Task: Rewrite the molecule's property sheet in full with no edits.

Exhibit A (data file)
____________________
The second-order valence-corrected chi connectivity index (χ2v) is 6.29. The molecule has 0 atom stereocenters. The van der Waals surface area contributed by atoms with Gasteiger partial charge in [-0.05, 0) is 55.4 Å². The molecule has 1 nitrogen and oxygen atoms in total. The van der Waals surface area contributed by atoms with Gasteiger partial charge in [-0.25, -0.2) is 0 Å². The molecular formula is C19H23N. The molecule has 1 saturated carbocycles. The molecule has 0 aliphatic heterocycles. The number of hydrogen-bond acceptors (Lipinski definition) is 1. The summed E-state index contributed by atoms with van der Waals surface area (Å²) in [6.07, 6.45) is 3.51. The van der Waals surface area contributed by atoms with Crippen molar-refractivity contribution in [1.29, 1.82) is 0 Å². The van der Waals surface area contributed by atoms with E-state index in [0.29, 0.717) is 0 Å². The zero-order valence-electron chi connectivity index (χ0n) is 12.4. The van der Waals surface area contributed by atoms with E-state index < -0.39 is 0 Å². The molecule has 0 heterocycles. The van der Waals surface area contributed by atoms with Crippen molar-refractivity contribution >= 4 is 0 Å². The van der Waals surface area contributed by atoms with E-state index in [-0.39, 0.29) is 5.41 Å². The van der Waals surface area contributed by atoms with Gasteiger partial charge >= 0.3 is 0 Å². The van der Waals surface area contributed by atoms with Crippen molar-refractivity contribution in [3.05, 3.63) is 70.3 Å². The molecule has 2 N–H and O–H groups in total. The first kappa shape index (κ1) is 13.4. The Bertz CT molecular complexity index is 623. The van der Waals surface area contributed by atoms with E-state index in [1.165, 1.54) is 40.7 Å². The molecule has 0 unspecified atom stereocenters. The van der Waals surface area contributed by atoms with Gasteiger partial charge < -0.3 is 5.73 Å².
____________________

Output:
The second-order valence-corrected chi connectivity index (χ2v) is 6.29. The molecule has 0 atom stereocenters. The van der Waals surface area contributed by atoms with Gasteiger partial charge in [-0.05, 0) is 55.4 Å². The molecule has 1 nitrogen and oxygen atoms in total. The van der Waals surface area contributed by atoms with Gasteiger partial charge in [-0.25, -0.2) is 0 Å². The molecular formula is C19H23N. The molecule has 1 saturated carbocycles. The molecule has 0 aliphatic heterocycles. The number of hydrogen-bond acceptors (Lipinski definition) is 1. The summed E-state index contributed by atoms with van der Waals surface area (Å²) in [6.07, 6.45) is 3.51. The van der Waals surface area contributed by atoms with Crippen molar-refractivity contribution in [1.29, 1.82) is 0 Å². The van der Waals surface area contributed by atoms with E-state index in [0.29, 0.717) is 0 Å². The zero-order valence-electron chi connectivity index (χ0n) is 12.4. The van der Waals surface area contributed by atoms with E-state index < -0.39 is 0 Å². The molecule has 0 heterocycles. The van der Waals surface area contributed by atoms with Crippen molar-refractivity contribution >= 4 is 0 Å². The van der Waals surface area contributed by atoms with E-state index in [-0.39, 0.29) is 5.41 Å². The van der Waals surface area contributed by atoms with Gasteiger partial charge >= 0.3 is 0 Å². The van der Waals surface area contributed by atoms with Crippen molar-refractivity contribution in [3.05, 3.63) is 70.3 Å². The molecule has 2 N–H and O–H groups in total. The first kappa shape index (κ1) is 13.4. The Bertz CT molecular complexity index is 623. The van der Waals surface area contributed by atoms with E-state index in [1.165, 1.54) is 40.7 Å². The molecule has 0 unspecified atom stereocenters. The van der Waals surface area contributed by atoms with Gasteiger partial charge < -0.3 is 5.73 Å².